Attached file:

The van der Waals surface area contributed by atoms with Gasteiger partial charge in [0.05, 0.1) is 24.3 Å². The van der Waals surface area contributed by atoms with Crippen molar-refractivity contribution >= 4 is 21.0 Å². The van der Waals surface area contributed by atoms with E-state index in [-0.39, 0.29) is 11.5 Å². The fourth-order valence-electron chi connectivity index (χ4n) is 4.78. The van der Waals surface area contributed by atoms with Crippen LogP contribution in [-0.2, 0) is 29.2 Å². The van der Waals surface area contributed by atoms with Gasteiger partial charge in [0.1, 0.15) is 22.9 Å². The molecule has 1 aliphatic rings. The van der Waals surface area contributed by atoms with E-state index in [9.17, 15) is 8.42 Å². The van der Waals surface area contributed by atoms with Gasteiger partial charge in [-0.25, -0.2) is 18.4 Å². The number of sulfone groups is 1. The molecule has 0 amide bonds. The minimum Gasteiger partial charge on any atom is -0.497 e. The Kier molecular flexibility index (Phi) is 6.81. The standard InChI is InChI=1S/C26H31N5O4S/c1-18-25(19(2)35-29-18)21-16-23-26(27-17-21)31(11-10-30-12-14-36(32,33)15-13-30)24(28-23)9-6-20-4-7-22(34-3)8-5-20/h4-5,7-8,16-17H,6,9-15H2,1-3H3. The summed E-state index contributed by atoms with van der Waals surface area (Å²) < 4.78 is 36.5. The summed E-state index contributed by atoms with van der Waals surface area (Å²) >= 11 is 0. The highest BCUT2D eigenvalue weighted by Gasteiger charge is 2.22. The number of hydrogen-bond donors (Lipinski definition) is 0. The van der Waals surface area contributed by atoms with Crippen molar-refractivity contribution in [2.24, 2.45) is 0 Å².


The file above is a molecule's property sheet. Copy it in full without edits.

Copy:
The van der Waals surface area contributed by atoms with Gasteiger partial charge in [0.05, 0.1) is 24.3 Å². The van der Waals surface area contributed by atoms with Crippen molar-refractivity contribution >= 4 is 21.0 Å². The van der Waals surface area contributed by atoms with E-state index in [-0.39, 0.29) is 11.5 Å². The fourth-order valence-electron chi connectivity index (χ4n) is 4.78. The van der Waals surface area contributed by atoms with Crippen LogP contribution in [-0.2, 0) is 29.2 Å². The van der Waals surface area contributed by atoms with Gasteiger partial charge in [0.1, 0.15) is 22.9 Å². The molecule has 1 aliphatic rings. The van der Waals surface area contributed by atoms with E-state index in [9.17, 15) is 8.42 Å². The van der Waals surface area contributed by atoms with Gasteiger partial charge in [-0.25, -0.2) is 18.4 Å². The number of sulfone groups is 1. The molecule has 0 amide bonds. The minimum Gasteiger partial charge on any atom is -0.497 e. The Kier molecular flexibility index (Phi) is 6.81. The standard InChI is InChI=1S/C26H31N5O4S/c1-18-25(19(2)35-29-18)21-16-23-26(27-17-21)31(11-10-30-12-14-36(32,33)15-13-30)24(28-23)9-6-20-4-7-22(34-3)8-5-20/h4-5,7-8,16-17H,6,9-15H2,1-3H3. The summed E-state index contributed by atoms with van der Waals surface area (Å²) < 4.78 is 36.5. The summed E-state index contributed by atoms with van der Waals surface area (Å²) >= 11 is 0. The highest BCUT2D eigenvalue weighted by Gasteiger charge is 2.22. The number of hydrogen-bond donors (Lipinski definition) is 0. The van der Waals surface area contributed by atoms with Crippen molar-refractivity contribution in [2.24, 2.45) is 0 Å².